VAT Domestic Reverse Charge – Building and Construction Sector
The Impact of the VAT Domestic Reverse Charge for the Construction Industry, and what it means for you
From 1st of October 2019, the UK will introduce VAT domestic reverse charges for building and construction services. The move aims at combating VAT fraud in the sector. Some of the areas that will experience a significant impact include cash flow and VAT compliance.
When individuals in the building and construction industry are buying supplies, they will be required to pay the VAT directly to HM Revenue and Customs instead of paying to the supplier.
The new rules do not affect supplies made to the end users, those between connected parties, and the ones between landlords and tenants. The laws are only applicable to persons and businesses registered for VAT in the UK who supply specified services as stipulated in the Construction Industry Scheme (CIS). Exemptions also apply in the cases where the service is zero-rated and where the customer is not registered for VAT in the United Kingdom. If you are not registered for VAT whereas you should be, why not register to speak to our team of Accountants who will be able to help immediately.
The reverse charge covers the construction services that fall within the CIS’ definition of construction operations. The broad definition includes services such as construction, extension, repair, alteration, and dismantling or demolition of buildings/structures or infrastructures like railways, waterways, and roads. Painting and decorating also fall under this category. Specified services are excluded from the domestic reverse charge, including the professional services of particular consultants, architects, and surveyors. Speak to a firm of Chartered Accountants if you are unsure about how this process works, our in-house VAT Accountants have been trained on DRC and will be able to guide you with the most reasonable solutions based on your situation.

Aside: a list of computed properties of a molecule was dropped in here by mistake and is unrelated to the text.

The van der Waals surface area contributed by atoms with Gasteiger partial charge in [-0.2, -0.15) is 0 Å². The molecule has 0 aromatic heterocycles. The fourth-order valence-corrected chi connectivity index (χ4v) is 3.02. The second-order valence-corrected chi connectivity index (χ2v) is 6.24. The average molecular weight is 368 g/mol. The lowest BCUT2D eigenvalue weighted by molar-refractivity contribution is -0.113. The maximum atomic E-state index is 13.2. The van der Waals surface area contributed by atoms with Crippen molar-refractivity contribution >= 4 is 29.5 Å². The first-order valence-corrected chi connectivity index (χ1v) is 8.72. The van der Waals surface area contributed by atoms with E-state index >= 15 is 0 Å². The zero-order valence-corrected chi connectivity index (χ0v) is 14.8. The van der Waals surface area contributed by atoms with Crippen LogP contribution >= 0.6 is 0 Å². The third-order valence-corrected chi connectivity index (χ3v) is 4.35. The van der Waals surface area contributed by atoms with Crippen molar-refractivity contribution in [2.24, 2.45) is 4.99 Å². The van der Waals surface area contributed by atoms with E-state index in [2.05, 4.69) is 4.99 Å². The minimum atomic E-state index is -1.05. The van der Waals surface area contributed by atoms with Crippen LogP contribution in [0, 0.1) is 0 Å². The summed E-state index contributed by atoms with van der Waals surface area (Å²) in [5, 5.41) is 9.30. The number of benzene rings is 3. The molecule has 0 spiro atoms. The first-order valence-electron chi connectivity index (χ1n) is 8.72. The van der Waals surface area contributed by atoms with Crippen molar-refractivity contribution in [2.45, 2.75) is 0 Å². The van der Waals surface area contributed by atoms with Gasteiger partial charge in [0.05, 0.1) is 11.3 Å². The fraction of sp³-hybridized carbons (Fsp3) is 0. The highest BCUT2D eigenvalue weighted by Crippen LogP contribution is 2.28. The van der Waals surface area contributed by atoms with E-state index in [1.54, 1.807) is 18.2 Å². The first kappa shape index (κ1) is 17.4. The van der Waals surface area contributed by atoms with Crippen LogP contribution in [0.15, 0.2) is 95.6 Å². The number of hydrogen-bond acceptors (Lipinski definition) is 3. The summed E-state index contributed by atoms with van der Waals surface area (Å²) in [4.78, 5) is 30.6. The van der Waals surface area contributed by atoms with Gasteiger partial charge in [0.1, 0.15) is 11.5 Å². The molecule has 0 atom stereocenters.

The domestic reverse charge is not an entirely new phenomenon. It is already operational in certain goods and services like computer chips, mobile phones, and telecommunication services. The obligation of accounting for output VAT shifts from the supplier to the customer. The objective is to prevent the supplier from charging the customer what they purport to be VAT and later abscond with it and fail to deposit it to HMRC.
As such, from 1st of October 2019, every VAT registered firm/person in the UK receiving construction supplies from another VAT registered business/person will have to apply a domestic reverse charge and must account for the reverse charge on their VAT return. Such persons/businesses are eligible for the recovery of the same on that VAT return in accordance with the standard VAT recovery rules. Affected parties must be careful not to pay the VAT element to their suppliers where the reverse charge applies because HMRC will still hold them liable for the VAT payment. Avoid critical mistakes if you are registered for VAT by speaking to your accountant, make sure that they have implemented the correct solutions and have advised you on all possible scenarios. If your accounting firm is not prepared for DRC to speak to a specialist immediately as delays can result in errors and penalties.
The domestic reverse charge will be operational throughout the supply chain until it reaches the end user. The end user, in this case, means someone who will not make money (trade) from the construction supplies.
Controversy Surrounding Domestic Reverse Charge
The announcement by HMRC to implement DRC in the building and construction industry has been received with a lot of criticism. Provision of the detailed guidance has been long overdue, yet we are three months away from the execution date.